View details for PubMedID 11240697

  • Malignant granular cell tumor of the vulva in a 17-year-old: Case report and literature review. International journal of gynecological cancer : official journal of the International Gynecological Cancer Society Ramos, P. C., Kapp, D. S., Longacre, T. A., Teng, N. N. 2000; 10 (5): 429-434

    Abstract

    Granular cell tumors are uncommon soft tissue tumors. Although the majority of these tumors are benign, a rare malignant variant exists which is aggressive, with local recurrence rates up to 70% and 3-year survival rates of less than 50%. We present a case of malignant granular cell tumor of the vulva in a 17-year-old, the sixth such case to be reported at this site. She was treated with a left hemivulvectomy and ipsilateral groin node dissection followed by postoperative radiation therapy. She remains free of disease at 16 months. Patients with malignant granular cell tumor or granular cell tumor of malignant potential are best managed with wide local excision and regional lymph node dissection.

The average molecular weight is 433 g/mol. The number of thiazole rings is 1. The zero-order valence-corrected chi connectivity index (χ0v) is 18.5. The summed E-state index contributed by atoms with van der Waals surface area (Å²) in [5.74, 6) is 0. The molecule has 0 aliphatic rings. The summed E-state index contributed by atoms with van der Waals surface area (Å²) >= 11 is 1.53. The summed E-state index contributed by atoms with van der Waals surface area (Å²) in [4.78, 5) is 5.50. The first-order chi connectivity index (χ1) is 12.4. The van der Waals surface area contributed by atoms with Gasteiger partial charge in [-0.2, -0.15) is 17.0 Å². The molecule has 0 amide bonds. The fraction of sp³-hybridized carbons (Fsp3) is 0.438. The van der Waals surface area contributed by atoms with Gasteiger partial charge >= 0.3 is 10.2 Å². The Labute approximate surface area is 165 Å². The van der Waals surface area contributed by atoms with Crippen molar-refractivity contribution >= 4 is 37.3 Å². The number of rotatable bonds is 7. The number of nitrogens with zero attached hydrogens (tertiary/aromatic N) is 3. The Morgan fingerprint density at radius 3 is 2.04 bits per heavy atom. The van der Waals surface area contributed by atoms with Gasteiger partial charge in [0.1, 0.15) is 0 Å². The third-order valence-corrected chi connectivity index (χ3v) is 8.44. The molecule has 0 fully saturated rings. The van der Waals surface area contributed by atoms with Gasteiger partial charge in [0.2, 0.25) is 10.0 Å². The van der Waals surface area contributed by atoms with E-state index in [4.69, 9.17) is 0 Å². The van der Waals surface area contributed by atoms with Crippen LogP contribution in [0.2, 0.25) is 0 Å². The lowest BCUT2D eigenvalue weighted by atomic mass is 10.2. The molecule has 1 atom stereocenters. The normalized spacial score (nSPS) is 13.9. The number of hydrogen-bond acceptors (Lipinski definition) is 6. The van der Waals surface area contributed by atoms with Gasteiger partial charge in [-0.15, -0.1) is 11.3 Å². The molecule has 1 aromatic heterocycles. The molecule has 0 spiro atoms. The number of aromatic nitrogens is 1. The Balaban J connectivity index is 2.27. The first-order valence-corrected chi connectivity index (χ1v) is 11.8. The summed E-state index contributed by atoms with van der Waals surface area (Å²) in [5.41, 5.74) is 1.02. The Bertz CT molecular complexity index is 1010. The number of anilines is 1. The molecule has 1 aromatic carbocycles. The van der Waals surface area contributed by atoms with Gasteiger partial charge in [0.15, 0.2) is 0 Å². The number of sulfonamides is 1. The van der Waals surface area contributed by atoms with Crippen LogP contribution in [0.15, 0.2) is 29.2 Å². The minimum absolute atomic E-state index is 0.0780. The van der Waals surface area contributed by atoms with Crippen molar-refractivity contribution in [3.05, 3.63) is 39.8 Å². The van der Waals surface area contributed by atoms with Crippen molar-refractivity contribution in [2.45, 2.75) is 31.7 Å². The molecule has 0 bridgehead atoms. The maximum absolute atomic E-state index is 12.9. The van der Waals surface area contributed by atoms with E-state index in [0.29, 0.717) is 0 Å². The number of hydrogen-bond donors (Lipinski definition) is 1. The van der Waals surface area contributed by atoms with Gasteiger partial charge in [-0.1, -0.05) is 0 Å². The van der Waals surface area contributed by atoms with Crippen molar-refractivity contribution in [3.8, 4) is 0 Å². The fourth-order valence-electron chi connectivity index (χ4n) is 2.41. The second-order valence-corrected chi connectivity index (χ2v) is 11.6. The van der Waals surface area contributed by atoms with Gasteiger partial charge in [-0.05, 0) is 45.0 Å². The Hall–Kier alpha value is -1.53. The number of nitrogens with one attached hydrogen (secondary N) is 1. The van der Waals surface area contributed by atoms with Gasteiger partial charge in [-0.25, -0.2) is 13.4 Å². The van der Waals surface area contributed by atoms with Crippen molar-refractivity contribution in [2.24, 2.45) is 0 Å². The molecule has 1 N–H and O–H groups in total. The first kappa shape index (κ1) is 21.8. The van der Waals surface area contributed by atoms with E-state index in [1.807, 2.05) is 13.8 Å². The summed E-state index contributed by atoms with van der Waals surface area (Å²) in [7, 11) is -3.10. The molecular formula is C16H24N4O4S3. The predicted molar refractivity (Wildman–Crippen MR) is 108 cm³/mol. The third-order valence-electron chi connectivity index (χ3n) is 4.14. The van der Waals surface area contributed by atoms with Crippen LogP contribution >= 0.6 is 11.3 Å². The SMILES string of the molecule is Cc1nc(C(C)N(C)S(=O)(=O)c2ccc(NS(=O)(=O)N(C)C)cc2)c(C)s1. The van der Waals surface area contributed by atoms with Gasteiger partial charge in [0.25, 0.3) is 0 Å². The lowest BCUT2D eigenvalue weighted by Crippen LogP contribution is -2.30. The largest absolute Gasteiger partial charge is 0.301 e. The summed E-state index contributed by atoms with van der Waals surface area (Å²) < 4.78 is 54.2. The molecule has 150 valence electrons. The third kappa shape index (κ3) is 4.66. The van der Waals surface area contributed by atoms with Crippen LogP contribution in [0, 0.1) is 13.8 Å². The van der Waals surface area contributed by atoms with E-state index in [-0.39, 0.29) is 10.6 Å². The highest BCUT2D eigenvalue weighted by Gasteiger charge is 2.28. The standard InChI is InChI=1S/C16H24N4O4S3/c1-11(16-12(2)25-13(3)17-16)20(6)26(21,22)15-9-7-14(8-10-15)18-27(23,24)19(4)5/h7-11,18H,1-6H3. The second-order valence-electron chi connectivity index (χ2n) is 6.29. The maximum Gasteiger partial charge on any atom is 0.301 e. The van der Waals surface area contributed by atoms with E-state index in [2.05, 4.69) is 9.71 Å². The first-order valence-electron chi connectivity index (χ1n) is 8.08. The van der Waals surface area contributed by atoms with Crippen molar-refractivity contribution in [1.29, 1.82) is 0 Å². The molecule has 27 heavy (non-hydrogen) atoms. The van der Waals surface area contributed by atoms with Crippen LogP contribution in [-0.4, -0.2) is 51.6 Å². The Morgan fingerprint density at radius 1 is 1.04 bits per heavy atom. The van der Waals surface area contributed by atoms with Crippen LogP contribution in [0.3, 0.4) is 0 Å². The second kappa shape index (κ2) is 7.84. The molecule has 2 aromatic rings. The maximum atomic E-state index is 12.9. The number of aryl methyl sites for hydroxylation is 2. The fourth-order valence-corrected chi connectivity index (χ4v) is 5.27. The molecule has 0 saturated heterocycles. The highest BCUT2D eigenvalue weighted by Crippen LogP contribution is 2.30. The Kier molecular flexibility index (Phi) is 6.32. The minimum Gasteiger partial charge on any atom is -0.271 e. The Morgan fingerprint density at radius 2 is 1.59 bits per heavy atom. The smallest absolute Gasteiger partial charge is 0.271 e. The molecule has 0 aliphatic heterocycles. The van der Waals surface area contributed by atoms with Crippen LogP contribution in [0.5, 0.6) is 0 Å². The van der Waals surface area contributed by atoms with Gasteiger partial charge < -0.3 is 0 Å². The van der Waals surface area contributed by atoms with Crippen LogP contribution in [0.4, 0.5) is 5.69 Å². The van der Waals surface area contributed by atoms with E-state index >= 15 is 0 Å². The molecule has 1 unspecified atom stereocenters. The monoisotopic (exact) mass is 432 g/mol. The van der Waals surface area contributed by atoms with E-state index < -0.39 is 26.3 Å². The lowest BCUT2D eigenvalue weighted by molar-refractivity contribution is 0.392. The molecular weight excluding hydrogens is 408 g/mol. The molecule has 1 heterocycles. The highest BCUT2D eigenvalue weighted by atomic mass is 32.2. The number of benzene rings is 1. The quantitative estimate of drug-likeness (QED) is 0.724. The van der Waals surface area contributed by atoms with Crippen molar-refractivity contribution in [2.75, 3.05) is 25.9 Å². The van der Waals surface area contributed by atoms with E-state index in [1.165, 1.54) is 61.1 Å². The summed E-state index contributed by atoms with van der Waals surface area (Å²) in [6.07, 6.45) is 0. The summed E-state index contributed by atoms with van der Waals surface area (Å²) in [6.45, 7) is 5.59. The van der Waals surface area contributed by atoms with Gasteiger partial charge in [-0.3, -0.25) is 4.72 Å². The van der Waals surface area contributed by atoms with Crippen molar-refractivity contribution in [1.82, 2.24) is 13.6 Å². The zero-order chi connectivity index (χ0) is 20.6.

View details for PubMedID 11240710

  • VH4-34 encoded antibodies in systemic lupus erythematosus: A specific diagnostic marker that correlates with clinical disease characteristics JOURNAL OF RHEUMATOLOGY van Vollenhoven, R. F., Bieber, M. M., Powell, M. J., Gupta, P. K., Bhat, N. M., Richards, K. L., Albano, S. A., Teng, N. N. 1999; 26 (8): 1727-1733

    Abstract